Read More Research Articles

Report: Children Worry More Than You Think

child full of worry

Amid the COVID-19 pandemic, global conflicts, and an inflated economy, families have been going through a lot lately. Children are no exception. The US is facing an “urgent public health issue” among youth, and it’s not the typical stomach bug or cough usually associated with children – it’s their mental health. In honor of May being Mental Health Awareness Month, we’re highlighting the reasons elementary and middle school-age children worry, how often they worry, and their coping mechanisms, according to a recent report by Nemours KidsHealth. We’ll also touch on what parents can do to help their children through worrisome times. Why Do Children Worry? Of the 504 children between ages 9 and 13 who responded to the Nemours survey, worries centered around school ...

Read More

Why Forest Bathing Should Be on Your To-Do List

forest bathing couple

Research shows that access to nature can improve health outcomes. But walking on trails, hiking, camping, and other outdoor activities aren’t equitably accessible for everyone, such as the elderly and low-income communities. A new study suggests that forest bathing can help people over 65 maximize the mental health benefits of spending time in nature – without the added challenge of physical activity. Here’s why forest bathing should become part of your spring routine! What is Forest Bathing? The Japanese term shinrin-yoku, or "forest bathing," refers to spending time in nature while focusing on what you hear, taste, and smell. The idea is to be fully present with whatever sensations you feel. “Everybody has their own experience. The forest knows what you need,” ...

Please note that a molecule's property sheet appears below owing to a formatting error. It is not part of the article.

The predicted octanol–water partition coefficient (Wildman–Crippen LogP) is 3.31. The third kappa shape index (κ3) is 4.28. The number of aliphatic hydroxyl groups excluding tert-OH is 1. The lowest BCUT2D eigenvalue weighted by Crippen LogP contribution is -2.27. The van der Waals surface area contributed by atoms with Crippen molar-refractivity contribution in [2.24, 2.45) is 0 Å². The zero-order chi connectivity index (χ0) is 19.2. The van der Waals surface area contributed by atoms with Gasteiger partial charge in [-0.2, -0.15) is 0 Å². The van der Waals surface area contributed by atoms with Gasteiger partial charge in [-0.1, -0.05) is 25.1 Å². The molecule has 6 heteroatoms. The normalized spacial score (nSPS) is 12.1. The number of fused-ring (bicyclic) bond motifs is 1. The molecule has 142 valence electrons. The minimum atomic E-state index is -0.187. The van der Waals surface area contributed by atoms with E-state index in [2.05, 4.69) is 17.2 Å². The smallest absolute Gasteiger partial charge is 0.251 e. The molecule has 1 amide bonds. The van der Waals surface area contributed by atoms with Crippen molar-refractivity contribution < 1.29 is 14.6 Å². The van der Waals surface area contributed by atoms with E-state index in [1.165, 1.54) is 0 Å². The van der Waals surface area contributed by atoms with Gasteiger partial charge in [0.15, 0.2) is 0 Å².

Read More

Study: Latinos Are Underrepresented in Racial Equity News

Latinos in racial equity news

Latinos face a variety of inequities that contribute to poor health, including disproportionate rates of police brutality, housing instability, and financial hardship. These inequities are rooted in racially biased systems and structures that foster the unequal treatment of Latinos and other people of color. News institutions play a powerful role in shaping conversations around racial/ethnic equity, but a new study by the Berkeley Media Studies Group (BMSG) in collaboration with UnidosUS shows that Latinos are underrepresented in news coverage on this topic. Let’s explore the implications of Latinos being underrepresented in racial/ethnic equity news, and how to best showcase the contributions, challenges, and needs of Latinos among policymakers, racial equity advocates, and ...

Read More

Study: Community Health Workers Can Help Address Heart Health Disparities

CHW Heart Health

Studies show that community health workers (CHWs) can help address a variety of health disparities in vulnerable populations, such as Latinos. A new study, published in the journal Circulation: Cardiovascular Quality and Outcomes, adds to this growing body of evidence. Let’s look at the findings of this study and why CHWs, also known as promotoras de salud and patient navigators, are increasingly recognized for their critical role in increasing healthcare access for medically underserved populations. The Impact of CHWs on Heart Health The new study, conducted by researchers at NYU Grossman School of Medicine, examined high blood pressure disparities in New York’s South Asian American population. This population faces similar social and cultural barriers as Latinos in ...

Read More

Study: Phase 1 Cancer Treatment Clinical Trials May Offer More Benefits Than in Past

clinical trials phase 1